Managing Director Paul Cooper Answers Your Pest Control Questions

The longest day of 2022 is now behind us and, while we celebrate this lovely weather, it remains important to make sure your home is protected from pests.

This month, I’m going to answer some of the pest questions I’m most often asked.

What pests should I be wary of as a homeowner in the UK?

Unless we have them as pets, we are lucky that we don’t have things like black widow spiders and poisonous snakes in our homes. The truth is, most of our common household pests are ones like fleas, bed bugs, mice, rats, clothes moths, wasps and cockroaches. While these things can be unpleasant, they aren’t necessarily harmful. Some can spread nasty diseases but, in the main, they are a nuisance rather than a threat.

If I had to pick out the pest that we get the most calls about and which is the biggest problem, I would probably say rats.

Can I prevent a pest infestation?

There are things you can do to stop pests being a problem in your home. The first, and most important, is good housekeeping. If you keep your home clean, make sure all food is stored in sealed containers and rubbish is collected in bins with lids, you will be going a long way towards dissuading pests from entering your home. After all, why should they risk entering a home with little in the way of rewards when a neighbour will probably provide a delicious banquet?

Secondly, you can proof your home against a variety of pests such as rats, mice and pigeons. To do this safely you are advised to seek expert advice and use professionals with access to specialist equipment who can access drains and roof spaces.

Where am I most likely to find pests?

Even though we may be scared of them, pests are usually more scared of us. Therefore, you’ll often find pests in sheltered areas like attics, behind cupboards and in garden sheds. Most pests don’t want to be disturbed and so they go to the places we visit least.

Of course, there are those pests that ‘love’ us and want to be near us and the things we wear. As the name suggests, bed bugs are often found in and around your bed because they need access to a food source – us! You’ll also often find clothes moths in our clothing, carpets and other soft furnishings. It’s not unusual to find the source of an infestation under your wardrobe, which has not been moved since they day you placed it in your bedroom.

Do I have an infestation?

If we take the broadest definition of pest as meaning insects, all homes have a pest problem. No house is without flies, spiders, etc. For some people, this is a problem, but in the main these are just a part of life.

Of course, sometimes a fly infestation can be symptomatic of another problem – for example, a dead pigeon or rodent in a roof space – that will need to be investigated

The best indicators of whether you have a pest problem are things like scrabbling noises at night, droppings in food cupboards and garden sheds, or gnawed cables. It you find evidence of an infestation, such as gnawed cables which could cause an electrical fire, don’t hesitate to get professional help to deal with the problem.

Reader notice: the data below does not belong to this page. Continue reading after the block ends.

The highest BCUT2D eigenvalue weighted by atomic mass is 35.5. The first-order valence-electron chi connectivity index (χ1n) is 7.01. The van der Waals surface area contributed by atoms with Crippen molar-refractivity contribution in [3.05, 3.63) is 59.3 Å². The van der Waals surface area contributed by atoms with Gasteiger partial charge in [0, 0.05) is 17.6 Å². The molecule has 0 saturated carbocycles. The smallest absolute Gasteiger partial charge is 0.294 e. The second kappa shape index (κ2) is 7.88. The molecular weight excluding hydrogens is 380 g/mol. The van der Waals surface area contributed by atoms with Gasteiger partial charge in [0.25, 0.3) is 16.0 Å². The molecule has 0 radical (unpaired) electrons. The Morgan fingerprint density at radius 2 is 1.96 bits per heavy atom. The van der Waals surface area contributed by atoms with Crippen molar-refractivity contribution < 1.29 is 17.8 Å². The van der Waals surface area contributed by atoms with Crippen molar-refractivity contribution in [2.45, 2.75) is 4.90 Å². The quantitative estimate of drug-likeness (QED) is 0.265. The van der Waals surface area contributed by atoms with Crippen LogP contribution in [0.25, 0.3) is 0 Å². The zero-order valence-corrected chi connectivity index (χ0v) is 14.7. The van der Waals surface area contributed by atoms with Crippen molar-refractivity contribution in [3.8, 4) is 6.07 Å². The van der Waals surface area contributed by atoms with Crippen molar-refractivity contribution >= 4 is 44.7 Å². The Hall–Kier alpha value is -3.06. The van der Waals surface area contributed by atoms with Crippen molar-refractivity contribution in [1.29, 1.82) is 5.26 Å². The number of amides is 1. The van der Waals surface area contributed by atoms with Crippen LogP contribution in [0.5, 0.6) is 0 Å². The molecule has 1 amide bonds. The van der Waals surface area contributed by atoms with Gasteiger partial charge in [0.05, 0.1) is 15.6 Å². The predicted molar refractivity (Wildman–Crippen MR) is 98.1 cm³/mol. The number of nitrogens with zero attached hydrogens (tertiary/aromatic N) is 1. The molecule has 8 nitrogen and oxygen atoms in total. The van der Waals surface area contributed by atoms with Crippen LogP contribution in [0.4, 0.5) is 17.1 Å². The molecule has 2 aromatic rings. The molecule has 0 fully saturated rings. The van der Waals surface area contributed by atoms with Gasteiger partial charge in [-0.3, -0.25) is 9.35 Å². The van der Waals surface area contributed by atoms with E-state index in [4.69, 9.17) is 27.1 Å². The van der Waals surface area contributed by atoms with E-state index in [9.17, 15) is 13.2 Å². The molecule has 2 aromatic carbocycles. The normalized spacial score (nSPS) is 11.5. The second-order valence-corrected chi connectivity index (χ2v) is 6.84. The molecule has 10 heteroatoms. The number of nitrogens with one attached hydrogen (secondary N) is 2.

Am I in danger?

Depends on the pest. As I said, most UK pests are a pain rather than a threat, but they can make your life unpleasant and this can seriously affect your mental health.

A story from my own life does show, however, that you can be in danger. I used to have a fishpond with an electric fountain that was wired to the mains with the cable buried in the ground. One night, a fox dug it up and dropped the live cable end into the pond. It killed the fish, and nearly killed me when I went to scoop them out with my bare hand. Luckily, I saw the cable in time.

An unusual story but a good example of why we should take all pest problems seriously.

Can I do it myself?

Obviously, I’m going to suggest you always use a professional pest control company and here’s way:

Recent legislative changes mean most DIY treatments are half the strength of professional products. There is also a maximum pack size (300g) for amateurs; compared to a minimum size of 3kg for professionals. This means DIYers often don’t use the correct dosages and this is creating a problem of resistance among pests. In response, people are using greater dosages of poison, which is bad for us and the environment.

A professional will know where to target treatments, making sure they can’t be easily accessed by children, pets or wildlife. They will also have the right equipment to do a job safely – the right ladders, protective equipment, bait boxes, etc.

Finally, a professional pest controller will see things that you won’t. They will carry an inspection kit – torches, knee pads, screwdrivers, flexi cameras, etc. – to help them get into places you wouldn’t necessarily think about. For example, you may be trying to rid your premises of rats yourself but why does the problem keep returning? What you haven’t realised is that you could prevent the problem with a simple bit of proofing – saving time, money and reducing your impact on the environment.

If you have a pest problem in your home, call us on 020 8430 4133 to arrange a consultation.